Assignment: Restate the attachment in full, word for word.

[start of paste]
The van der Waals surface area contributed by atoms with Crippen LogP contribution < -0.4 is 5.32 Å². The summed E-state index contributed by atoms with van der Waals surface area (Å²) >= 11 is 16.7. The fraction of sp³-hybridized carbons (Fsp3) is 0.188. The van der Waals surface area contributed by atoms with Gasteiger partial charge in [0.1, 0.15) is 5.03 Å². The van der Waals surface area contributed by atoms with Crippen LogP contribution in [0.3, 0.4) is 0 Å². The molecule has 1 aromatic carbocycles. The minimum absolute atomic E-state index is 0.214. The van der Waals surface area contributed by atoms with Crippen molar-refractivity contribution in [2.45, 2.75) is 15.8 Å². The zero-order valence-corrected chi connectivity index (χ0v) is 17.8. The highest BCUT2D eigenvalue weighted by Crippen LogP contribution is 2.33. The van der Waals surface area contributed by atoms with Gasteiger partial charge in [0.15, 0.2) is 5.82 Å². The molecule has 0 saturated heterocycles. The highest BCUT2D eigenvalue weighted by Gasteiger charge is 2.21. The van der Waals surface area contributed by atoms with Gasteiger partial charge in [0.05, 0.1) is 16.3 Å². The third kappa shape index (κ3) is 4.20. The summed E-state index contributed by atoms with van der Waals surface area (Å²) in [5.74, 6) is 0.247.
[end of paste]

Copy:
The van der Waals surface area contributed by atoms with Crippen LogP contribution < -0.4 is 5.32 Å². The summed E-state index contributed by atoms with van der Waals surface area (Å²) >= 11 is 16.7. The fraction of sp³-hybridized carbons (Fsp3) is 0.188. The van der Waals surface area contributed by atoms with Gasteiger partial charge in [0.1, 0.15) is 5.03 Å². The van der Waals surface area contributed by atoms with Crippen LogP contribution in [0.3, 0.4) is 0 Å². The molecule has 1 aromatic carbocycles. The minimum absolute atomic E-state index is 0.214. The van der Waals surface area contributed by atoms with Crippen molar-refractivity contribution in [2.45, 2.75) is 15.8 Å². The zero-order valence-corrected chi connectivity index (χ0v) is 17.8. The highest BCUT2D eigenvalue weighted by Crippen LogP contribution is 2.33. The van der Waals surface area contributed by atoms with Gasteiger partial charge in [0.15, 0.2) is 5.82 Å². The molecule has 0 saturated heterocycles. The highest BCUT2D eigenvalue weighted by Gasteiger charge is 2.21. The van der Waals surface area contributed by atoms with Gasteiger partial charge in [0.05, 0.1) is 16.3 Å². The third kappa shape index (κ3) is 4.20. The summed E-state index contributed by atoms with van der Waals surface area (Å²) in [5.74, 6) is 0.247.